3

The file seems to have moved. Have a look here: https://raw.github.com/openstreetmap/osm2pgsql/master/default.style


3

I had the same problem, and here is how I solved it: The problem lies in PolygonBuilder.cpp within the libgeos library. The line causing the problem has actually been fixed already, but the fix is not in the current ubuntu/debian repository that is installed via apt-get. Details of the change can be found here. I downloaded the libgeos from github and ...


3

I imported a Planet File on a 24Gb Machine (Ubuntu Trusty) with the following .. bzcat planet-latest.osm.bz2 | osm2pgsql --verbose -U YourUser --flat-nodes flat-nodes --keep-coastlines --cache 24000 --hstore --hstore-add-index --tablespace-index pg_default --exclude-invalid-polygon --number-processes 6 --unlogged --cache-strategy dense --extra-attributes ...


3

I just found a solution. There is also an active psycop2 connection. When I commit it or close the connection before osm2pgsql runs and open it afterwards again it works. Probably osm2pgsql can't access to the database if this connection is open.


3

I ran into the same problem and I ended up using adopted way_area size clauses. By default they seemed to be too small for me. So when zooming out it would fetch so many very small polygons that that was too much data to transfer. So basically you don't display too small polygons when being zoomed out. You have to try and error until you have the best ...


3

One way of doing this, is to use a window function and partition by geometry, so that each repeated geometry gets an id: 1, 2, 3, etc (or 1, 2) in your case, and then you just select from the table where the id = 1, to get a unique set of values (attributes and geometry) back, eg, WITH unique_geoms (id, geom) as (SELECT row_number() OVER (PARTITION BY ...


2

are you mentioning about nodes, ways and rels tables. osm2pgsql should be used with many options avalaible. You can find them when you type --help command. Like the one example here: osm2pgsql -U postgres -d postgis -S "C:\Program Files\HOTOSM\share\default.style" -k -l -v -c -s -m -E "C:\Program Files\HOTOSM\share\900913.sql" "C:\path\map.osm" This ...


2

Use only the -l parameter and drop -m in your command. From the osm2pgsql help: -l|--latlong Store data in degrees of latitude & longitude. -m|--merc Store data in proper spherical mercator (default)


2

An edge contains a source and target, which describes your route-able network. For Dijkstra algorithm this is sufficient. A-Star and Shooting Star algorithm have a heuristic component and make use of the geometry of source and target (x1,y1 and x2,y2). Source and target coordinates are pre-calculated for better performance. The geometry (ie. ...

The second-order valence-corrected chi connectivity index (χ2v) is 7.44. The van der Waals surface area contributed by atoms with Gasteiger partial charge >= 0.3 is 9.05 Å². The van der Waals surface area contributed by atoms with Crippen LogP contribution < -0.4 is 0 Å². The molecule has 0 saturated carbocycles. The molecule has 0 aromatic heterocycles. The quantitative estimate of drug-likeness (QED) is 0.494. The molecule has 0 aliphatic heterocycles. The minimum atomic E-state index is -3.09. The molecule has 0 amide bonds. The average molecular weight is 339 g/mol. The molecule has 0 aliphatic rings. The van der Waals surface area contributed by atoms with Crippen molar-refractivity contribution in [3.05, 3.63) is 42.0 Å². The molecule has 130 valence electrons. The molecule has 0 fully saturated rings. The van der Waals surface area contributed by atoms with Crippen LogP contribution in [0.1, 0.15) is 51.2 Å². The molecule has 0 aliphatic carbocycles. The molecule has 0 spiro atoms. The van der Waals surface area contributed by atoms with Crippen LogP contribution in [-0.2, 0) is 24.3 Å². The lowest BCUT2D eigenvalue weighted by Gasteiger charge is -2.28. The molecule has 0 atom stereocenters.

2

I ended up using imposm due to crashes with osm2pgsql. There's a pretty good step by step guide here for importing an osm data set. Hope this helps out


2

planet_osm_roads contains only ways that are used for rendering low zoom levels, such as motorsways, rivers, etc. It does not contain details like residential roads, streams and various other features normally rendered only at high zoom. The default c-based definitions of what to add to the roads table are tagtransform.c If you want to customize this, ...


2

planet_osm_line: contains all imported ways planet_osm_point: contains all imported nodes with tags planet_osm_polygon: contains all imported polygons. Relations seem to be resolved for that. planet_osm_roads: contains a subset of planet_osm_line suitable for rendering at low zoom levels. planet_osm_line contains too many elements to render on ...


2

I am not aware that you have a converter from Mapnik to Mapserver mapfile styles. You will really need a lot of tools for what you expect. OSM world has his own set of tools because of their DB complexity and storage (XML) I don't recommend to use Shapefile for rendering OSM data. If you need lot of custom styles, the shp don't give you all the attributes ...


2

I switched to imposm http://imposm.org/docs/imposm/latest/ for the same reason and everything worked out great. I was trying to install osm-bright for mapbox https://github.com/mapbox/osm-bright/ as all of the desired styling was present. Hope this helps out.


2

From the manual: osm2pgsql relies much on its node cache during import. If the nodes do not fit into the cache it needs to do database lookups which slow down the process. Use enough cache so all nodes are cached. -C 12000 seems to do the job, even if that means you have to configure more swap space. Try to use -C 'somethingbig' See the wiki ...